Off Topic: Movie rentals for the new economy ($free)

Sun, Apr 26, 2009


(Even Batman has made some cutbacks)

In the spirit of the Tata Nano (I had to tie this in some way), I’ve been looking for ways to save money.  I recently disconnected my cable television service… first time in decades.  It’s a strange feeling at first… not having access to hundreds of useless channels.  Unemployment is taking its toll on my entertainment budget, if you call a bunch of crappy commercials “entertainment”.  So, what do I do now for a little vegetative downtime?  Netflix? Blockbuster? NO!  We’re trying to save money here.  I want something for nothing.  Can I rent movies for free?  Yes I can!  Well, not exactly “renting”, but good old fashioned neighborhood borrowing is what I’m talking about. 

Now, what’s the best way to organize a lending system to allow listing, searching, tracking, reserving and returning?  Sure there are some really sweet desktop apps like Delicious Library 2, granting you’ve got a Mac and $40, but allow me to emphasize my goal here – it’s saving some green… holdin’ on to my loot…  being downright CHEAP!

Once, back in 2006, I found this really slick online neighborhood lending library system that allowed the creation of a community that others could join (just your subdivision for instance), easy inventory management (you could just use a modified CueCat scanner and bulk scan your DVDs and CDs and the system would enter all the descriptive info and cover art), it was brilliant.  Alas, I have no idea what t was today, so I decided to do some digging around.  Here’s what I’ve found:


and some other swap site here.

What good is this link list to you?  Well, it’s a starting point.  It’s too early in the game for me to a dozen reviews outlining the pros and cons of each.  I’m hoping to get YOUR feedback.  Have you used any of these?  Do you know of some good lending / borrowing apps that aren’t listed above? 

Now, if you don’t have friends or neighbors, you could always take advantage of the Redbox Free Movie Wednesdays or take your chances on YouTube.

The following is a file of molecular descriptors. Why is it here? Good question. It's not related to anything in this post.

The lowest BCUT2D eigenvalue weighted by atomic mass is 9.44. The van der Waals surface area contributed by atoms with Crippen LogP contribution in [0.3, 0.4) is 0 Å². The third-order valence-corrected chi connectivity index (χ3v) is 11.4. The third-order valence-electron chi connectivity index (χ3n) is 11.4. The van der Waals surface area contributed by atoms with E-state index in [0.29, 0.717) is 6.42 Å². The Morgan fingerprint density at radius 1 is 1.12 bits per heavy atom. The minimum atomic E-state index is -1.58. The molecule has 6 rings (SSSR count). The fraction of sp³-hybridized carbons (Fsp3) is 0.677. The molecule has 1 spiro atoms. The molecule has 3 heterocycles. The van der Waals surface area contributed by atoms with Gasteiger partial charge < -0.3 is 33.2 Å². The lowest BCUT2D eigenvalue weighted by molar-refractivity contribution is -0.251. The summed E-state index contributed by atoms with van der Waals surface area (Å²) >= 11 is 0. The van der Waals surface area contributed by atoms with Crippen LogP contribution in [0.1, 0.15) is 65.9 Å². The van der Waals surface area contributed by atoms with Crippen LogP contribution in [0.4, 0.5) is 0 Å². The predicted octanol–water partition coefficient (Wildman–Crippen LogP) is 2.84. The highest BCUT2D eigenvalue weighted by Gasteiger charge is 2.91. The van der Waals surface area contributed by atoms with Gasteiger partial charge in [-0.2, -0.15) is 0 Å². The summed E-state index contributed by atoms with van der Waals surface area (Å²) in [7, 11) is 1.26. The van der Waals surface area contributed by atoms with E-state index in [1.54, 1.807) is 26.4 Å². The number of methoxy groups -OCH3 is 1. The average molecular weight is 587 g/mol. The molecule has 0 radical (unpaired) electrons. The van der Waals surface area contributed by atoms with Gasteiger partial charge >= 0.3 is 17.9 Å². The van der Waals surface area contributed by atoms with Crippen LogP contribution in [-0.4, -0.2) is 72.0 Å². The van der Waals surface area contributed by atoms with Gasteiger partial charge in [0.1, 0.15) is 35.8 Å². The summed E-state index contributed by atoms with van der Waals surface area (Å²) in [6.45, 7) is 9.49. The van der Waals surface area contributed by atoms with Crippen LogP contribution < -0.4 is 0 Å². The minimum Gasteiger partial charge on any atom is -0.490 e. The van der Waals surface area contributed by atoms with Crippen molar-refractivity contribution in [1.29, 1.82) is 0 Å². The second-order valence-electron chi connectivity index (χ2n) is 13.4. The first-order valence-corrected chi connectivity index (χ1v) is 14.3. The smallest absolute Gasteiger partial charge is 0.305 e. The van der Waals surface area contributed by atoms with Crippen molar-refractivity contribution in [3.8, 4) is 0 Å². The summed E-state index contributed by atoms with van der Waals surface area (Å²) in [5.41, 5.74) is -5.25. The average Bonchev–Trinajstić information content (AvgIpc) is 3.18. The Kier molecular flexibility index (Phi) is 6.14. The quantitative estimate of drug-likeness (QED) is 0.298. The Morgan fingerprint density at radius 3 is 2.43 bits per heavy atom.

10 Responses to “Off Topic: Movie rentals for the new economy ($free)”

  1. Anonymous Says:

    I gave up my cable about a year ago, keeping just the basic feed that also provides my internet access, and connected a Mac mini to my TV. I now stream Hulu to my living room on a near-daily basis. So much is available there, even movies, that I barely miss the TiVo.


  2. Gomisan Says:

    If you and your friends have a big collection, and someone has a website you can tack a small PHP script onto then DVDdb is a great DVD database which caters for lending between friends and tracking your DVDs.

    You van find it here:


  3. Jason Nelms Says:

    If you want to give up cable and you own a mac, I suggest using a program called TVSHOWS along with uTorrent and

    The only thing you will miss is watching sports. Other than that you can get pretty much everything you want.

    If you own a PC there is TED(Torrent Episode Downloader), uTorrent and XBMC(until Boxee comes out of private alpha for the PC).

    BTW, this is potymouth from Twitter.


  4. Tim Says:

    I don’t have a computer connected to my TV, but I do have an Xbox 360 there so I use a product called PlayOn to stream internet based video to the 360. It streams video from hulu, youtube, most of the network websites. There are plugins for this software available here as well .

    Also, don’t forget you can “rent” DVDs free from your local library.


  5. William Says:

    I go to the public library. It is free and close by. They may not have a gajillion of the latest titles, but I can always find something to watch.


  6. agentzero Says:

    William is right, the library is made for that purpose, between internet access and being the source of cds and dvds the library has it all going on.

    In fact, give the library your collection that you no longer watch, if about 20 people do that they have a great collection. If 50 people do that they can ramp up pretty damn fast.

    Next year the internet and media collide big time, and you can get what you want more often over the internet.


  7. Orin Says:

    I got the $40 coupon for a DTV converter, and got one (~$22 out of pocket). I’ve discovered a wealth of digital subchannels, most of which show old movies and off-network TV shows. I can even get a station from Bellingham (~90 miles north), though I live on a hilltop.


  8. Jim Says:

    I’m strictly lo-fi with the library. Philadelphia has over 6,000 or so dvd’s in their system. I even gitty up on the bicycle and save some gas while I’m at it.


  9. Jayengbaya Says:

    great blog


  10. Sploader Says:

    How many extra channels are you getting on that thing Orin? I’d love to see all of the strange local stations that comcast doesn’t carry. The whole of Federal Way is a big hilltop, but I doubt I could reach all the way up to Bellingham! Free DTV sounds awesome!


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